I'm Jonas Galvez, a JavaScript and Go engineer at STORED e-commerce. I started my career as an ActionScript developer 18 years ago. Since then, I've had a 10-year long affair with Python and have now returned to ECMAScript land.

I'm an eternal student of distributed systems and practitioner of minimalism.

I build and deploy my stuff with Vue, Nuxt, Go and Kubernetes nowadays.

Check out my dedicated page to my professional influences.

I am driven by purpose and cultivate a stoic attitude towards life.

Atom IETF Discussion

I've been lurking on the AtomSyntax mailing-list for quite some time now, and I'm finding the way the project evolves very interesting.

The group has always kept the discussion focused on technical issues and getting things done, but recently there has been a flurry of talk regarding the decision of whether to go to the W3C or IETF.

Both standards bodies are very receptive. The W3C entered the scene late by making an invitation at a rather inconvenient time. The Atom members had just sent their formal proposal to the IETF. After much talk, and despite the insistence of the W3C folks, the IETF accepted the creation of an Atom WG. From what I can see, most of the Atom mailing-list active members are happy with this, they just want to get back to technical issues as soon as possible, but there are some people who are still fighting to take the standard to the W3C. Here's a snippet from the ongoing [discussion]]:

On a sad note, I have recently heard from a few companies who would like to implement Atom but will only support this if it becomes a W3C standard not an IETF spec. While I feel this is shortsighted, this is a reality and something to consider.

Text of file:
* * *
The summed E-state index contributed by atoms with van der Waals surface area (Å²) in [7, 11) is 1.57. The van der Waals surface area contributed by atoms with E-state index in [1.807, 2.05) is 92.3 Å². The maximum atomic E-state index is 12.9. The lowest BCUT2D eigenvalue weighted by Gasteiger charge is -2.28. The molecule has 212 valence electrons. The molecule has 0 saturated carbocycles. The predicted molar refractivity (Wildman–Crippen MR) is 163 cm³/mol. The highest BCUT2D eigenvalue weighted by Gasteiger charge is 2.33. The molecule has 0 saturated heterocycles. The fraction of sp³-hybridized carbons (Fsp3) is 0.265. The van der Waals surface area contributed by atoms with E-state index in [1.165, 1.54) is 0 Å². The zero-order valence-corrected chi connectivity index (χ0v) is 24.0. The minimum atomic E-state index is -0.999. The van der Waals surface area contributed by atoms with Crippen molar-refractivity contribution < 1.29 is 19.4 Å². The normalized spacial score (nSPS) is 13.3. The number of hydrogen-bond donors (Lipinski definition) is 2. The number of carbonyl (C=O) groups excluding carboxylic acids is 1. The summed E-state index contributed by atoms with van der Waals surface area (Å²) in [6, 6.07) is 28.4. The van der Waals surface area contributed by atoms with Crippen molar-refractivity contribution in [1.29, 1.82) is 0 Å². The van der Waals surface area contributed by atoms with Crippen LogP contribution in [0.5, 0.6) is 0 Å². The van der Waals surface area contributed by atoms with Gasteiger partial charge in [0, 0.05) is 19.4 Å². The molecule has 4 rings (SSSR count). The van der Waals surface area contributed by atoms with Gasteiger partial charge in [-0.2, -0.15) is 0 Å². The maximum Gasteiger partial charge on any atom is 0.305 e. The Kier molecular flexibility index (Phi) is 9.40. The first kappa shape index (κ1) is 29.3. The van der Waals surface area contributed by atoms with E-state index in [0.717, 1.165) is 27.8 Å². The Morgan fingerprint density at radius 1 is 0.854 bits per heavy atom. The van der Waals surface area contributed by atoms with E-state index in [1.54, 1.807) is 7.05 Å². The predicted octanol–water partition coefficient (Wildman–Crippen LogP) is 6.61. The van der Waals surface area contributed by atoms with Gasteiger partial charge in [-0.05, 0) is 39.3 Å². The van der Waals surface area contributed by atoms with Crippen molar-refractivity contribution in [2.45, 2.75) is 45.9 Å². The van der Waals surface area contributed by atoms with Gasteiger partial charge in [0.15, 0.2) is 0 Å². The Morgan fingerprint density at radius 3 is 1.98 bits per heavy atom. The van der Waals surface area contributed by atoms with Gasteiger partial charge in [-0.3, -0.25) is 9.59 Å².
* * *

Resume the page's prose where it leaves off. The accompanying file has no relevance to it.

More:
Here's a response from Joe Gregorio:

On a sad note I heard from a few companies who would like to implement Atom but will only support this if it becomes a W3C standard not an IETF spec. Now, they had to call me by phone since they don't use email (RFC 821). And I would love to point to their web site but they don't have one because that would require DNS (RFC1034, RFC1035). They considered using raw IP addresses but that wouldn't help with the web pages since they can't use HTTP (RFC 2616, RFC 2617).

Shall I go on?

I'm calling this for what it's worth. FUD. If these companies really exist and are that concerned with a move to the IETF then they should join the list and voice their concerns directly, not anonymously by proxy.

I've added the links to the IETF specifications Joe cites. I think that for a moment in this whole discussion, I had forgotten how great the IETF is. What they are responsible for. They're basically responsible for the core standards that form the base of what we know as a internet. The IETF is a solid, strong, and well respected organization, and I just thought I'd share this little fact to anyone who's saddened Atom is not going to the W3C anymore.